“Where’d you come from, boy?”
The dog cocked its head to the left.
“Who’s your owner?”
The dog cocked its head to the right.
“What should I do with you?”
As if in answer, the dog jumped over the truck’s tailgate, ran past Travis to the driver’s door, and climbed into the pickup’s cab.
When Travis peered inside, the retriever was in the passenger’s seat, looking straight ahead through the windshield. It turned to him and issued a soft woof, as if impatient with his dawdling.
He got in behind the wheel, tucked the revolver under his seat. “Don’t believe I can take care of you. Too much responsibility, fella. Doesn’t fit in with my plans. Sorry about that.”
The dog regarded him beseechingly.
“You look hungry, boy.”
It woofed once, softly.
“Okay, maybe I can help you that much. I think there’s a Planters peanut bar in the glove compartment . . . and there’s a McDonald’s not far from here, where they’ve probably got a couple hamburgers with your name on them. But after that . . . well, I’ll either have to let you loose again or take you to the pound.”
Even as Travis was speaking, the dog raised one foreleg and hit the glove-compartment release button with a paw. The lid fell open.
“What the hell—”
The dog leaned forward, put its snout into the open box, and withdrew the candy in its teeth, holding the bar so lightly that the wrapping was not punctured.
Travis blinked in surprise.
The retriever held forth the peanut bar, as if requesting that Travis unwrap the treat.
Startled, he took the candy and peeled off the paper.
The retriever watched, licking its lips.
Breaking the bar into pieces, Travis paid out the treat in morsels. The dog took them gratefully and ate almost daintily.
Travis watched in confusion, not certain if what had happened was truly extraordinary or had a reasonable explanation. Had the dog actually understood him when he had said there was candy in the glove box? Or had it detected the scent of peanuts? Surely the latter.
To the dog, he said, “But how did you know to press the button to pop the lid open?”
It stared, licked its chops, and accepted another bit of candy.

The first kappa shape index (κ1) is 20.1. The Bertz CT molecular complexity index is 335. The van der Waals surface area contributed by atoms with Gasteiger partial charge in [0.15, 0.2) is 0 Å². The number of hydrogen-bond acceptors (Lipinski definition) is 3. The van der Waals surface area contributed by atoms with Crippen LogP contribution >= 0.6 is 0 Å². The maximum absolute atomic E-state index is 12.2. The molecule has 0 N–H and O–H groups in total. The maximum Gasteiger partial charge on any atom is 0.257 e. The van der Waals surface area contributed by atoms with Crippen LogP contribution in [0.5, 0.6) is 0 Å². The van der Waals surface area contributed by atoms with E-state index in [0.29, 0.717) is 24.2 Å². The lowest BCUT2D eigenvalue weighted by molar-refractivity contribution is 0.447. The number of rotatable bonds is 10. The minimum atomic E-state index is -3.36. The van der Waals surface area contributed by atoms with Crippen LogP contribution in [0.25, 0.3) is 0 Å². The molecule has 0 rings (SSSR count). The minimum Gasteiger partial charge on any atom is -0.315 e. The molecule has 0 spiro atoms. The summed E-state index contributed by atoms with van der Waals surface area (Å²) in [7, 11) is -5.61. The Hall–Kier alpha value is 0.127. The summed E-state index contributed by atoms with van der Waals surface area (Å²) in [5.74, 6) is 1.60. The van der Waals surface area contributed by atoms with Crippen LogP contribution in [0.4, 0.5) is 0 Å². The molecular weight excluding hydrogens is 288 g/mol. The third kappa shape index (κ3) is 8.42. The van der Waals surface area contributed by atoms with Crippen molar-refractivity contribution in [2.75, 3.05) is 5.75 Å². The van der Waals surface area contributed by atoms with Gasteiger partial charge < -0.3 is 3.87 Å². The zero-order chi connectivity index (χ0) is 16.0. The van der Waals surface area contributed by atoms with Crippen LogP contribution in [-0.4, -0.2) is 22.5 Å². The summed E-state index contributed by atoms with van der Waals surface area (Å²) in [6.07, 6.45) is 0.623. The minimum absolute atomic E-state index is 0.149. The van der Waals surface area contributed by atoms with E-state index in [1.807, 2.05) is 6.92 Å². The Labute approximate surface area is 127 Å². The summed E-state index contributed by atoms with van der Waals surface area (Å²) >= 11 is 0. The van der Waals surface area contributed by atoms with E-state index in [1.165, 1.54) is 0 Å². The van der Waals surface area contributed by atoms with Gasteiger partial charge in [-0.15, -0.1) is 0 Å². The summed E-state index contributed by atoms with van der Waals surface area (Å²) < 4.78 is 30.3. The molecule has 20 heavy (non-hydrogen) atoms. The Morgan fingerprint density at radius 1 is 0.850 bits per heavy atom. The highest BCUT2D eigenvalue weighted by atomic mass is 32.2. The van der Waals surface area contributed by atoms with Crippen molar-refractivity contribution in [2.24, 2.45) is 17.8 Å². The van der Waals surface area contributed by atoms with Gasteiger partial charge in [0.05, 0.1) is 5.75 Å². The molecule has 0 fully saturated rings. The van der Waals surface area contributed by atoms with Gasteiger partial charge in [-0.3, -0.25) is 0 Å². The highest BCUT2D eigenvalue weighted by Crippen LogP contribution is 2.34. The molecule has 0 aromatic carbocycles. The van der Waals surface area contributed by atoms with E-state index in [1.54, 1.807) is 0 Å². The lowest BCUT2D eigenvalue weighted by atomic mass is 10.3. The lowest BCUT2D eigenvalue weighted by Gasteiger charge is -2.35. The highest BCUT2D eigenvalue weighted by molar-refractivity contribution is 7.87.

He said, “Okay, okay, so maybe that’s a trick you’ve been taught. Though it’s not the sort of thing anyone would ordinarily train a dog to do, is it? Roll over, play dead, sing for your supper, even walk on your hind feet a little ways . . . yeah, those’re things that dogs are trained to do . . . but they’re not trained to open locks and latches.”
The retriever gazed longingly at the last morsel, but Travis withheld the goody for a moment.
The timing, for God’s sake, had been uncanny. Two seconds after Travis had referred to the peanut bar, the dog had gone for it.
“Did you understand what I said?” Travis asked, feeling foolish for suspecting a dog of possessing language skills. Nevertheless, he repeated the question: “Did you? Did you understand?”
Reluctantly, the retriever raised its gaze from the last of the candy. Their eyes met. Again Travis sensed that something uncanny was happening; he shivered not unpleasantly, as before.
He hesitated, cleared his throat. “Uh . . . would it be all right with you if I had the last piece?”
The dog turned its eyes to the two small squares of the Planters bar still in Travis’s hand. It chuffed once, as if with regret, then looked through the windshield.
“I’ll be damned,” Travis said.
The dog yawned.
Being careful not to move his hand, not holding the candy out, not calling attention to the treat in any manner except with words, he addressed the big tattered dog again: “Well, maybe you need it more than I do, boy. If you want it, the last bit’s yours.”
The retriever looked at him.
Still not moving his hand, keeping it close to his own body in a way that implied he was withholding the candy, he said, “If you want it, take it. Otherwise, I’ll just throw it away.”
The retriever shifted on the seat, leaned close to him, and gently snatched the treat off his palm.
“I’ll be double-damned,” he said.
The dog rose onto all fours, standing on the seat, which brought its head almost to the ceiling. It looked through the back window of the cab and growled softly.